Mike Zunino continues to tug on Seattle’s heartstrings. Sometime in the off-season between 2015 and 2016, Zunino decided that he didn’t really need to swing at everything. And while that improved selectivity didn’t necessarily precipitate a drop in strikeouts, at least not at the Major League level, it did allow him to reach base more often. He posted a career high .318 OBP and 115 wRC+ on the back of a 10.9% walk rate. An extreme fly-ball hitter, Zunino will always be a liability in batting average. But his prolific power remains his calling card and, as with Flowers, he’s a thumper.

Mike Zunino’s Statcast
Avg EV (mph) Avg FB/LD EV (mph) Avg Dist (ft) Avg HR Dist (ft) Barrels per Batted Ball Barrels per PA
Zunino 90.8 95.5 245 395 15.9% 7.3%
Percentile 78 89 96 50 99 95
SOURCE: Baseball Savant

Now, given his league average home run distance, we should expect his 23% homer-to-fly ball ratio to regress considerably. Still, of the 12 bombs he hit, ESPN’s Home Run Tracker classifies just one as Just Enough; the other 11 would have been scored the same in most any other park.

We saw the best 192 plate appearances of Zunino’s career in 2016. While they may be too few to say definitively that he turned a corner, they nevertheless are enough to catch our eye, making him an intriguing pick in 2017. As the 20th catcher off the board, I like his upside far more than a couple of the names ahead of him, particularly Sandy Leon and Derek Norris. Seattle loves you, Mike. Even if we don’t always show up at the park to say so.

Andrew Susac

His valuable skill set, long overshadowed by that of the game’s preeminent backstop, Andrew Susac is someone I’d target in the depths of the painfully deep. He’s currently the 35th catcher off the board in NFBC drafts taken with the 439th overall pick. Like Flowers, he may be an option available at the end of many drafts who can provide a nice source of power and walks.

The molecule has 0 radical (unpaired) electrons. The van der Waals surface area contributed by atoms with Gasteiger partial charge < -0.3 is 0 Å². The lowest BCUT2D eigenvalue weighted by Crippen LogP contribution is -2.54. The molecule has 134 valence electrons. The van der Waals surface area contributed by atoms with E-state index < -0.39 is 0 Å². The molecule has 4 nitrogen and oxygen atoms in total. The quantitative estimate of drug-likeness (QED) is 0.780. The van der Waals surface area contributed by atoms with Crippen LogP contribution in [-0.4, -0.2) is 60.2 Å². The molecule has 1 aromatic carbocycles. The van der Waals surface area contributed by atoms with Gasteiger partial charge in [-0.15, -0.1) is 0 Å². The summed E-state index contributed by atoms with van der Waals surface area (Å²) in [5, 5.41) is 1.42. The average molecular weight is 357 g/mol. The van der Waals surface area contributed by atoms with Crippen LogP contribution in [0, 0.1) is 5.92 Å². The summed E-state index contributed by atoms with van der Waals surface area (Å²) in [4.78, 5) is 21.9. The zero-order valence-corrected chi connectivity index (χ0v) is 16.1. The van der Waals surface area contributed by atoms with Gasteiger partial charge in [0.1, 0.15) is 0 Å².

Susac has struggled throughout his career against right-handed pitching which, along with the strikeouts, is cause for concern. But there’s 10-15 homer upside to go along with a decent number of walks for those playing in OBP leagues.

Slated to start the season as the Brewers’ starting catcher, Susac’s only competition for At Bats appears to be Benny the Jett Bandy. And given how short Milwaukee is on viable minor league catchers, Susasc should enjoy a relatively long leash. Though limited, there’s some upside here in deep two catcher leagues.

Rylan writes for Fangraphs and The Hardball Times. Look for his weekly Deep League Waiver Wire and The Chacon Zone columns this season.

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5 years ago

I read a ton about Zunino in the last year as I had him on a team in a close championship race in an AL-only, considering him as trade bait and recently whether or not to keep him. I’m glad to see this as additional evidence to likely take the keep.

What strikes me as possibly most valuable in the sense it might buy him a longer leash and therefore more playing time is his defense. Or at least, like 15 articles about him since college that all praise his work ethic, athleticism and overall defensive abilities. Is there strong merit to that thought or am I overrating it?